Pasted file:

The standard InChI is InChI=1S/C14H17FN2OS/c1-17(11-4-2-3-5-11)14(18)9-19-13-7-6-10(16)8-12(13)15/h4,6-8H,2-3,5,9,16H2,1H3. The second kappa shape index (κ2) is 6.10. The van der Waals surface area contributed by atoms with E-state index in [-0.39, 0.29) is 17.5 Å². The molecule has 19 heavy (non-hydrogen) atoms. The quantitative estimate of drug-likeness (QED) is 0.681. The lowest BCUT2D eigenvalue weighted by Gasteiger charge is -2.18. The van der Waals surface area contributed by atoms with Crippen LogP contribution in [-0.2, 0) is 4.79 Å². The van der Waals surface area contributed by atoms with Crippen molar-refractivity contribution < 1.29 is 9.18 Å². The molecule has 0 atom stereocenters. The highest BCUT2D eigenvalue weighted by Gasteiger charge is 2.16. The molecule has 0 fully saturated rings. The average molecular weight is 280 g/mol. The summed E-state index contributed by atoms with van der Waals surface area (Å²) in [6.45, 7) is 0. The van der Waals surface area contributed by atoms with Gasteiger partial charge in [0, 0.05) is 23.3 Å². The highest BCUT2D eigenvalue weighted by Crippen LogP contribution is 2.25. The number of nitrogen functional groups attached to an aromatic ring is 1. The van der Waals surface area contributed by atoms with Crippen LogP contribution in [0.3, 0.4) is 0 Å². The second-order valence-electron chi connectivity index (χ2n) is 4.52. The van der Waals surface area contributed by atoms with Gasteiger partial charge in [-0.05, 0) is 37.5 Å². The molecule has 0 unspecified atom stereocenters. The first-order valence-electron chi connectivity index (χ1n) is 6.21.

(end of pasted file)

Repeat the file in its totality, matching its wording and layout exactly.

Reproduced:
The standard InChI is InChI=1S/C14H17FN2OS/c1-17(11-4-2-3-5-11)14(18)9-19-13-7-6-10(16)8-12(13)15/h4,6-8H,2-3,5,9,16H2,1H3. The second kappa shape index (κ2) is 6.10. The van der Waals surface area contributed by atoms with E-state index in [-0.39, 0.29) is 17.5 Å². The molecule has 19 heavy (non-hydrogen) atoms. The quantitative estimate of drug-likeness (QED) is 0.681. The lowest BCUT2D eigenvalue weighted by Gasteiger charge is -2.18. The van der Waals surface area contributed by atoms with Crippen LogP contribution in [-0.2, 0) is 4.79 Å². The van der Waals surface area contributed by atoms with Crippen molar-refractivity contribution < 1.29 is 9.18 Å². The molecule has 0 atom stereocenters. The highest BCUT2D eigenvalue weighted by Gasteiger charge is 2.16. The molecule has 0 fully saturated rings. The average molecular weight is 280 g/mol. The summed E-state index contributed by atoms with van der Waals surface area (Å²) in [6.45, 7) is 0. The van der Waals surface area contributed by atoms with Gasteiger partial charge in [0, 0.05) is 23.3 Å². The highest BCUT2D eigenvalue weighted by Crippen LogP contribution is 2.25. The number of nitrogen functional groups attached to an aromatic ring is 1. The van der Waals surface area contributed by atoms with Crippen LogP contribution in [0.3, 0.4) is 0 Å². The second-order valence-electron chi connectivity index (χ2n) is 4.52. The van der Waals surface area contributed by atoms with Gasteiger partial charge in [-0.05, 0) is 37.5 Å². The molecule has 0 unspecified atom stereocenters. The first-order valence-electron chi connectivity index (χ1n) is 6.21.